- The OPA549 and OPA541 are not well suited for high fidelity power amplification designs, and that even for frequencies well inside the audio band.
- The TINA-TI model of the OPA541 is inadequate, unlike for the OPA549.
I will now give a try to the LM3886 and LM3875 chips and see if they give acceptable distortion patterns.
Keep that in mind that neither OPA549 nor OPA541 and LM3886 and LM3875 power OpAmps are suitable for unity gain operation. That is your mistake.
The OPA549 and OPA541 are suitable for unity gain operation. See figure 14 on page 14 of the OPA549 datasheet, and figure 3 on page 7 of the OPA541 datasheet. In both cases a buffered Op-Amp (unity gain) is used as a slave. My practical circuit is almost identical to figure 14 of the OPA549 datasheet. I limit its operation to frequencies lower than 5 kHz, otherwise significant crossover distortion appears. You are right about the LM3886 and LM3875 however, and I knew about this concern. At unity gain, the LM3886's output oscillates at high frequencies. This behaviour is of different nature than the crossover distortion observed for the OPA549 and OPA541.
I've been using the opa549 as an audio amp for the last couple of years with Av=-2 (see schematics ) and my CRO doesn't show artefacts you mention, sinusoidal forms are nice and clean. I didn't try it in unity gain configuration.
This is interesting. My circuit is similar to yours, where I use a 20k potentiometer instead of your 10k, and a 5.1k resistor instead of your 4.7k. I use two Op-Amps and my pins 4,6 and 8 are also tied to ground. The major difference however is that I don't use a bridge configuration as you do. I use a parallel circuit similar to that of figure 14 of the datasheet. Interestingly, this circuit, when simulated on TINA-TI, doesn't exihbits crossover distortion as only one Op-Amp does when simulated independently. In practice, I also observe less crossover distortion in my parallel circuit (compared to one Op-Amp alone), but not as less as the TINA-TI simulation result shows. In your bridge circuit, the Op-Amps are driven differently and it could be that this helps alleviate crossover distortion. I didn't simulate this configuration but I believe that it coud actually work. As a workaround for a single Op-Amp circuit, I have found that adding a very small inductor (< 50 uH) in series with the output and taking the feedback right after it eliminates much of the distortion. This can also be verified in a simulation. However, I couldn't find a way to implement this effectively in a parallel design. Thank's for circuit schematic by the way.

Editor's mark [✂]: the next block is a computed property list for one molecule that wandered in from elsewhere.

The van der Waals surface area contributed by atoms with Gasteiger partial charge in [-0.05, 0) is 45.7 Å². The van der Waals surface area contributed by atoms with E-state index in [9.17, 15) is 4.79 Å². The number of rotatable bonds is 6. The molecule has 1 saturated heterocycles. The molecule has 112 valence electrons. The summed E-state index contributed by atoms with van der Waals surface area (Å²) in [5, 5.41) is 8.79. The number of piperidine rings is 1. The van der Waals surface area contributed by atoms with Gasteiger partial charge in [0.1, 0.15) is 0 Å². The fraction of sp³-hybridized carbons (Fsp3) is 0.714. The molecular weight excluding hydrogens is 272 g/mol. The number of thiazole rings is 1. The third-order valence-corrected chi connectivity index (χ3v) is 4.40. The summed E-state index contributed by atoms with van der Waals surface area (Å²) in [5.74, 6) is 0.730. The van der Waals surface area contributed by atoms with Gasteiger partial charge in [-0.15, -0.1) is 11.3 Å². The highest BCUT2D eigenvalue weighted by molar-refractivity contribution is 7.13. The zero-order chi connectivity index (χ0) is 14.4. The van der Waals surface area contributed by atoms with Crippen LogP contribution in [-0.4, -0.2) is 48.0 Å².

if you look again at my sch. in previous post you'll notice that it's not a simple bridge configuration (note the nested loops). It's based on SuSy idea (google: Supersymmetry Nelson Pass). You can find more details by looking for: 1994—US Patent 5376899: Amplifier with gain stages coupled for differential error correction.
Yes you are right, this is not a simple bridge connexion. I had never seen such a circuit configuration before and after some research, I found that the bridge topology matched it best, so I called it likewise. It is very similar though, but you have some additionnal feedback that goes from the two Op-Amp outputs to the signal Op-Amp. I believe it could work very well, but I haven't taken the time to perform an in depth analysis of it. I could also have used a similar topology for my circuit, instead of the parallel configuration, which would have allowed me to lower Vs and operate more at the left of the SOA curve.
All content and materials on this site are provided "as is". TI and its respective suppliers and providers of content make no representations about the suitability of these materials for any purpose and disclaim all warranties and conditions with regard to these materials, including but not limited to all implied warranties and conditions of merchantability, fitness for a particular purpose, title and non-infringement of any third party intellectual property right. TI and its respective suppliers and providers of content make no representations about the suitability of these materials for any purpose and disclaim all warranties and conditions with respect to these materials. No license, either express or implied, by estoppel or otherwise, is granted by TI. Use of the information on this site may require a license from a third party, or a license from TI.
TI is a global semiconductor design and manufacturing company. Innovate with 100,000+ analog ICs andembedded processors, along with software, tools and the industry’s largest sales/support staff.